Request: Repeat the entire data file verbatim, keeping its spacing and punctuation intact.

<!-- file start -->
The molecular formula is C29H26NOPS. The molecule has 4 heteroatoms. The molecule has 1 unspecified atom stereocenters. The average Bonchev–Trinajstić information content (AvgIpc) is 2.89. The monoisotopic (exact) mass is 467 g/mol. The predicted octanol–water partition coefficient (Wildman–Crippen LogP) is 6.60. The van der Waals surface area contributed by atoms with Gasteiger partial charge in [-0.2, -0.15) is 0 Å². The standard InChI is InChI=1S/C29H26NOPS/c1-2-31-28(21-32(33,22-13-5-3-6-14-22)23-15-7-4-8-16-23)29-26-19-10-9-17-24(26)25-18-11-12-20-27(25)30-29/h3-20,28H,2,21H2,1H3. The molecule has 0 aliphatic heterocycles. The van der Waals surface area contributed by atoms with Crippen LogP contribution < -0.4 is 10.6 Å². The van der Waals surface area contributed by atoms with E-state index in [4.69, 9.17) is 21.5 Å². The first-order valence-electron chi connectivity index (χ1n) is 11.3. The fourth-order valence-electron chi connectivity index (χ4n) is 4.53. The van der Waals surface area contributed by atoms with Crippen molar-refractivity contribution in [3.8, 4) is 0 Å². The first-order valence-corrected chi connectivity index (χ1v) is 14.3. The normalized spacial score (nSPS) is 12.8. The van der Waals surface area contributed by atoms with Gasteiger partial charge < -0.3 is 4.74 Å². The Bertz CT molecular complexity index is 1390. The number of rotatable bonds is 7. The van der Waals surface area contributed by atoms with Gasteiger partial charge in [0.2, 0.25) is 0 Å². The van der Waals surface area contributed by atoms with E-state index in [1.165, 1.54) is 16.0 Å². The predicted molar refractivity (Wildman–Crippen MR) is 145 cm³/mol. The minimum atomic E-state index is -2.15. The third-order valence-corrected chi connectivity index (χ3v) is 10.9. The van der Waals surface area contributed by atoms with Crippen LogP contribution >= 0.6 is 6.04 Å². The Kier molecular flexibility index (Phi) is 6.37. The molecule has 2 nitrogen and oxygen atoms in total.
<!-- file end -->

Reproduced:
The molecular formula is C29H26NOPS. The molecule has 4 heteroatoms. The molecule has 1 unspecified atom stereocenters. The average Bonchev–Trinajstić information content (AvgIpc) is 2.89. The monoisotopic (exact) mass is 467 g/mol. The predicted octanol–water partition coefficient (Wildman–Crippen LogP) is 6.60. The van der Waals surface area contributed by atoms with Gasteiger partial charge in [-0.2, -0.15) is 0 Å². The standard InChI is InChI=1S/C29H26NOPS/c1-2-31-28(21-32(33,22-13-5-3-6-14-22)23-15-7-4-8-16-23)29-26-19-10-9-17-24(26)25-18-11-12-20-27(25)30-29/h3-20,28H,2,21H2,1H3. The molecule has 0 aliphatic heterocycles. The van der Waals surface area contributed by atoms with Crippen LogP contribution < -0.4 is 10.6 Å². The van der Waals surface area contributed by atoms with E-state index in [4.69, 9.17) is 21.5 Å². The first-order valence-electron chi connectivity index (χ1n) is 11.3. The fourth-order valence-electron chi connectivity index (χ4n) is 4.53. The van der Waals surface area contributed by atoms with Crippen molar-refractivity contribution in [3.8, 4) is 0 Å². The first-order valence-corrected chi connectivity index (χ1v) is 14.3. The normalized spacial score (nSPS) is 12.8. The van der Waals surface area contributed by atoms with Gasteiger partial charge < -0.3 is 4.74 Å². The Bertz CT molecular complexity index is 1390. The number of rotatable bonds is 7. The van der Waals surface area contributed by atoms with Gasteiger partial charge in [0.2, 0.25) is 0 Å². The van der Waals surface area contributed by atoms with E-state index in [1.165, 1.54) is 16.0 Å². The predicted molar refractivity (Wildman–Crippen MR) is 145 cm³/mol. The minimum atomic E-state index is -2.15. The third-order valence-corrected chi connectivity index (χ3v) is 10.9. The van der Waals surface area contributed by atoms with Crippen LogP contribution >= 0.6 is 6.04 Å². The Kier molecular flexibility index (Phi) is 6.37. The molecule has 2 nitrogen and oxygen atoms in total.